Like all schools, we care most about the well-being of our students along with their results. As such, every year we are striving to improve student results and student happiness. We can go about improving results through high quality resources made by subject experts with appropriate professional development to ensure teachers can effectively teach them, along with targeted interventions where needed. To look after students’ well-being, we seek to improve school culture and ensure behaviour is excellent. In our particular situation, a lot of work needs to be done around aspiration. In Kent’s grammar school system, our top achievers arrive at us feeling like they are failures because they haven’t passed the eleven plus. We need to do more to convince those children that one examination does not determine their destiny.

What do you do to maintain pupil and staff wellbeing?

Student well-being is dependent on them feeling safe and happy in school, which comes down to excellent behaviour with explanations so they understand why we have rules and consequences. We also do a lot of work around rewards and prize events to ensure we are recognising those who are doing the right thing. For staff (and students!) we have a two-week October half term, which helps break up that long wintery term, and every Friday we finish one lesson early. In addition, we have worked to introduce feedback instead of marking every piece of work, and reducing the number of assessments that require marking in an academic year to lighten the load for teachers.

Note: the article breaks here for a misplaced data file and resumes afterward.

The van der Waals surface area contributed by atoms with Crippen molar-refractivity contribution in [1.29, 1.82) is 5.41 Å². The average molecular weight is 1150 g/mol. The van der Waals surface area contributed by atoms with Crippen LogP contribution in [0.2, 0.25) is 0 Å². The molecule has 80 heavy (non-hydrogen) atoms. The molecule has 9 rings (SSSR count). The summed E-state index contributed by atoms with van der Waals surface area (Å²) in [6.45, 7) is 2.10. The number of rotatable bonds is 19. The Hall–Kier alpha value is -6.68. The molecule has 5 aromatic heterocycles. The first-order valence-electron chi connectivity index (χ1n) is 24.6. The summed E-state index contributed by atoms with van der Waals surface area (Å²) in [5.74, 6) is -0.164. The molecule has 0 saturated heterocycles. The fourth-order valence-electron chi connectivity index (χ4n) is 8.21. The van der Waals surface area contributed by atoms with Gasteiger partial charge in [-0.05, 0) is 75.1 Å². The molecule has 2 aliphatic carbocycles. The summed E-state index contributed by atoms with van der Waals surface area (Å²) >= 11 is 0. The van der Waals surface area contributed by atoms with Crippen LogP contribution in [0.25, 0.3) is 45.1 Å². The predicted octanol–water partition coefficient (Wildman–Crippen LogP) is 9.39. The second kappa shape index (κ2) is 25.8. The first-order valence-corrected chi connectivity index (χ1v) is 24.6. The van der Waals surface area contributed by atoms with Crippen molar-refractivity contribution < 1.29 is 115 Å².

What have you done to curb bad behaviour?

Children crave firm boundaries and consistent routines. When the Trust took over five years ago, the leadership team introduced a clear behaviour policy and ensured staff were trained to follow it. This consistent approach meant that all students were clear of the consequences of poor behaviour. But good student behaviour also relies on children wanting to succeed in lessons, and so a focus on teaching academic lessons well with a lot of reading and writing ensures the children feel like they are learning more, which helps them to behave. With students at risk of permanent exclusion, we run an on-site alternative provision for them to try and help them to change their mindset and improve their behaviour, with the aim of reintegrating them into mainstream lessons after a short while in this provision.